Happenstance is an event, situation, or conversation that happens by chance. From a career perspective, acting on happenstance means transforming unplanned events into career opportunities. Quite often, people have the misconception that their major translates to a few commonly associated career paths. However, the truth is that there are endless possibilities and some are affected by chance. Think about all your work and volunteer experiences, and your interests. These all play a vital role in your career exploration. Perhaps consider turning an experience that is not related to your major into a career opportunity. In doing so, you are not just following the associated career paths of your major, but instead doing something that accurately defines you and what you are passionate about.
Doctor Kathleen Mitchell, who specializes in Counseling Psychology, argues that it is illogical to choose and plan a career path without exploring the thousands of other options available. Social, economic, and political factors influence the job market on a regular basis, so your career plan might have to change along with the job market. For example, a social media specialist position did not exist five years ago, but is recently a blossoming occupation. Mitchell proposes Planned Happenstance:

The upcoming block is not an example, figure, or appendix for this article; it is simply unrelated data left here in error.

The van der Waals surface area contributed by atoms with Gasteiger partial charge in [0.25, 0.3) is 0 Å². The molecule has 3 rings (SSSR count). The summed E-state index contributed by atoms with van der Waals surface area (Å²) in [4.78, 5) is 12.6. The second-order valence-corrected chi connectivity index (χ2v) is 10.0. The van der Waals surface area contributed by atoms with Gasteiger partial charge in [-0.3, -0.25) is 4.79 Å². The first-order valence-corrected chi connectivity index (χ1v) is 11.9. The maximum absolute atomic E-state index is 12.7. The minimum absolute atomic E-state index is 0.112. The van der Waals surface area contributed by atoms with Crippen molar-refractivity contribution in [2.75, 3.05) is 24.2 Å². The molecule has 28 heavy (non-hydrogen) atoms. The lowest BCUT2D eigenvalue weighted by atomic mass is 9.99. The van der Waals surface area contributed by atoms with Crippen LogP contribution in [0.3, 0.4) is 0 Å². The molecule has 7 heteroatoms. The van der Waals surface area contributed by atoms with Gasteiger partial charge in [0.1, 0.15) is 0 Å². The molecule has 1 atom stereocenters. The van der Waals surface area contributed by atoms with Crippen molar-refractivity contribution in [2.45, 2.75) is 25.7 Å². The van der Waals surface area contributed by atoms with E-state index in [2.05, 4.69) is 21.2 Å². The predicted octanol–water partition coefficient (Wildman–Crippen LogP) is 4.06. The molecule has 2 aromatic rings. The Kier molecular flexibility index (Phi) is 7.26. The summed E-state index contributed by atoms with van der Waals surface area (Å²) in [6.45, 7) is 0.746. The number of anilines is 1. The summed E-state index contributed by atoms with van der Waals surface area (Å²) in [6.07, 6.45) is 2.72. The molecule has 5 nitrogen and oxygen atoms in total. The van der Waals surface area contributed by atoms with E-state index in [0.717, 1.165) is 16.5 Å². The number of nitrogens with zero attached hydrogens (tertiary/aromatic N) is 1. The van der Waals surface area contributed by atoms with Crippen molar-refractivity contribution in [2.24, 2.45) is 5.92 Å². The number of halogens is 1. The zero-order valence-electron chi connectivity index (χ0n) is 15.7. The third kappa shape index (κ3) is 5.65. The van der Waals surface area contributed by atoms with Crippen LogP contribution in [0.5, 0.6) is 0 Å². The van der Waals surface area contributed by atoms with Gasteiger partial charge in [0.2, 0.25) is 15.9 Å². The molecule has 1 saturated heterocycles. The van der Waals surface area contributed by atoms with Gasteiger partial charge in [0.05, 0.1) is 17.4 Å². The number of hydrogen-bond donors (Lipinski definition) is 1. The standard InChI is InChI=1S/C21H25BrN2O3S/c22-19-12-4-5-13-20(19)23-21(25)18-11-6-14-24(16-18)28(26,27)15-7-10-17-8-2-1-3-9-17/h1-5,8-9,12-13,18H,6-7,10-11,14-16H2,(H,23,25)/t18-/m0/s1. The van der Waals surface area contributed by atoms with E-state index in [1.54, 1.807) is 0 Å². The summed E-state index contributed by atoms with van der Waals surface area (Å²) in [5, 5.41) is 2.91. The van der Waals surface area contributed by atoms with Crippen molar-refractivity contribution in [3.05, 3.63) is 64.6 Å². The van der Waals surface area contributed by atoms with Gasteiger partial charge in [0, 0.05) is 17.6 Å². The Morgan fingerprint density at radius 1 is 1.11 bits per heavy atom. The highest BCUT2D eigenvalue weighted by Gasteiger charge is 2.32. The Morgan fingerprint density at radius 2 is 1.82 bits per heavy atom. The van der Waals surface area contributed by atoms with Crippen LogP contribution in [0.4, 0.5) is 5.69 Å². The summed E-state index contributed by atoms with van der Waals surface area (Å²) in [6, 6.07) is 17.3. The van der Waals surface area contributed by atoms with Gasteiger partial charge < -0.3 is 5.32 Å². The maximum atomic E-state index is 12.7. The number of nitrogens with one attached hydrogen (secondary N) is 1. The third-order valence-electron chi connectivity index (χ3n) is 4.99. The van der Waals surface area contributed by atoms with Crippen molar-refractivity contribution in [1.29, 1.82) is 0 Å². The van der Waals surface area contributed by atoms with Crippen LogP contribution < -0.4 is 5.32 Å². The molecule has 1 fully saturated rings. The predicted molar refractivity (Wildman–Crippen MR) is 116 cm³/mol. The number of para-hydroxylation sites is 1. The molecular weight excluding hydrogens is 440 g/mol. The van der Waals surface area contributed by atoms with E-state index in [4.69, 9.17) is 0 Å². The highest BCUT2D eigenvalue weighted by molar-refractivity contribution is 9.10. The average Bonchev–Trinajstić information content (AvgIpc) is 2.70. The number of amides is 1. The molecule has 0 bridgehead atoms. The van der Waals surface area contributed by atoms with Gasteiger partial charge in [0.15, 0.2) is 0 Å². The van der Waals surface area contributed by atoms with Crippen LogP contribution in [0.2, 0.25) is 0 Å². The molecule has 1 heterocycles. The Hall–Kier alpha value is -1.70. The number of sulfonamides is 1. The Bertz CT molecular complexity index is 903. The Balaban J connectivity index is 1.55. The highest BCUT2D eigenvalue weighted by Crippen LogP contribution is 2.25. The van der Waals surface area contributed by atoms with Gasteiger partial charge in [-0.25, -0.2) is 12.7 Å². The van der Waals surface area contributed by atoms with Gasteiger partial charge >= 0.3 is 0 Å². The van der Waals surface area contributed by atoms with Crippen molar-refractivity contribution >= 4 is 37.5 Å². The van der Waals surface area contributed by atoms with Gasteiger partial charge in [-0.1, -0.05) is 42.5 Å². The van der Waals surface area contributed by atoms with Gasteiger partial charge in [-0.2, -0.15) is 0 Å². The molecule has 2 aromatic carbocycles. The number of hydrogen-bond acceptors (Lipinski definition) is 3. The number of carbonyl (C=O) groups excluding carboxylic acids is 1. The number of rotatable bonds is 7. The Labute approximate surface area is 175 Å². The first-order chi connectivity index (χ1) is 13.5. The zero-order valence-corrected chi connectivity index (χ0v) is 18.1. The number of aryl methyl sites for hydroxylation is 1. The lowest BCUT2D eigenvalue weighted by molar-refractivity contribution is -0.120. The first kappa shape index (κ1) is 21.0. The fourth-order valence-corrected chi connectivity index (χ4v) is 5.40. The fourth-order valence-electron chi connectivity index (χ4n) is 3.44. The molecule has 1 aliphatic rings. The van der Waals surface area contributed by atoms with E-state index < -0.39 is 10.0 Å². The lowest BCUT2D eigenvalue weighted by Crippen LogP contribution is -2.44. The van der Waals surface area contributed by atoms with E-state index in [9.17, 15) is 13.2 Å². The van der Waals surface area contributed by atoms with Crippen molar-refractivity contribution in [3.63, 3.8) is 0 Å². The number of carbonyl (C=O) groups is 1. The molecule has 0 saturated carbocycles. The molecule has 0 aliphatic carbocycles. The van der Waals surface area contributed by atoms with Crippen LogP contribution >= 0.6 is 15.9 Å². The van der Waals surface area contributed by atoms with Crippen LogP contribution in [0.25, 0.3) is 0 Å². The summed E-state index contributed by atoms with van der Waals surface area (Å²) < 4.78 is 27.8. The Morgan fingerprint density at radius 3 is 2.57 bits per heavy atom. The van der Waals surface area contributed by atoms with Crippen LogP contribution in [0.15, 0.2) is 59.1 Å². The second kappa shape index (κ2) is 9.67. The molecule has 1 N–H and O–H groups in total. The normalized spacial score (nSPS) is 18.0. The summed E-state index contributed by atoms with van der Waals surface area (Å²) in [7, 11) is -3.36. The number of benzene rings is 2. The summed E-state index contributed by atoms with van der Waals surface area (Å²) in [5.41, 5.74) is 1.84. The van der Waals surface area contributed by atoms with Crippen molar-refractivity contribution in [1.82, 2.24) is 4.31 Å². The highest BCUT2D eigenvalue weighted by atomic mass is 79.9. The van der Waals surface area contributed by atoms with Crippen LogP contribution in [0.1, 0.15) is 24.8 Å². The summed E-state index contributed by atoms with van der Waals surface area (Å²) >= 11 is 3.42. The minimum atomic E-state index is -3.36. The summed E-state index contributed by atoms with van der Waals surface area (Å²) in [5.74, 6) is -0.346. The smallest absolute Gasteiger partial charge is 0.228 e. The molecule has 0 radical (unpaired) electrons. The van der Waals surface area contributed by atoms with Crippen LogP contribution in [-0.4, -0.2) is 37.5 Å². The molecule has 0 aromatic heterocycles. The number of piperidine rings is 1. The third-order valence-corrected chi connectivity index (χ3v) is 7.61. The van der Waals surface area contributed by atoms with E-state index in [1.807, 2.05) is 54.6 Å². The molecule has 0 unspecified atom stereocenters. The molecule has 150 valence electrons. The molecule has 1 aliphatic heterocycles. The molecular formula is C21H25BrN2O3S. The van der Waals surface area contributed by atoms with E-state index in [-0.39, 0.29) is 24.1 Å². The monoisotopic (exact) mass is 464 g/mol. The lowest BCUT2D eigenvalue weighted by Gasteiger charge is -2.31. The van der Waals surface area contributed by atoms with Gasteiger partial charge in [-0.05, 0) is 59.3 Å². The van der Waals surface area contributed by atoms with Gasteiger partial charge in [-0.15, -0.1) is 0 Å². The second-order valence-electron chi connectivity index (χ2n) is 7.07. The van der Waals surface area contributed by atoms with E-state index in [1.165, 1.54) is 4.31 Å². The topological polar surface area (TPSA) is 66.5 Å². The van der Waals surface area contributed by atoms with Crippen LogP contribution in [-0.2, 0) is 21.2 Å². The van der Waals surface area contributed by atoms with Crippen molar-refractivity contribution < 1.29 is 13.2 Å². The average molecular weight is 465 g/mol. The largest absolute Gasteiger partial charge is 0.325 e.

"A conscious, purposeful, and ongoing process that will help you build a more satisfying and fulfilling career.”
Planned happenstance is more than just luck or being in the right place at the right time.
Research indicates that 70% of post-secondary students claim that their career choices were influenced by an unplanned event (Krumboltz and Levin, 2004). Your possibilities are endless, so start taking action on your career. Book a career advising appointment with Career Services so that an advisor can help you discover your possibilities. Hint: visit What Can I Do With A Degree In…? This resource has a list of faculties and the departments within them. By clicking on your intended major, you can learn about what skills you will develop, career options, potential work environments, related professional associations, career development and work search resources, and more.
To create more chances, you should be open-minded, curious, persistent, flexible, willing to take risks, and optimistic.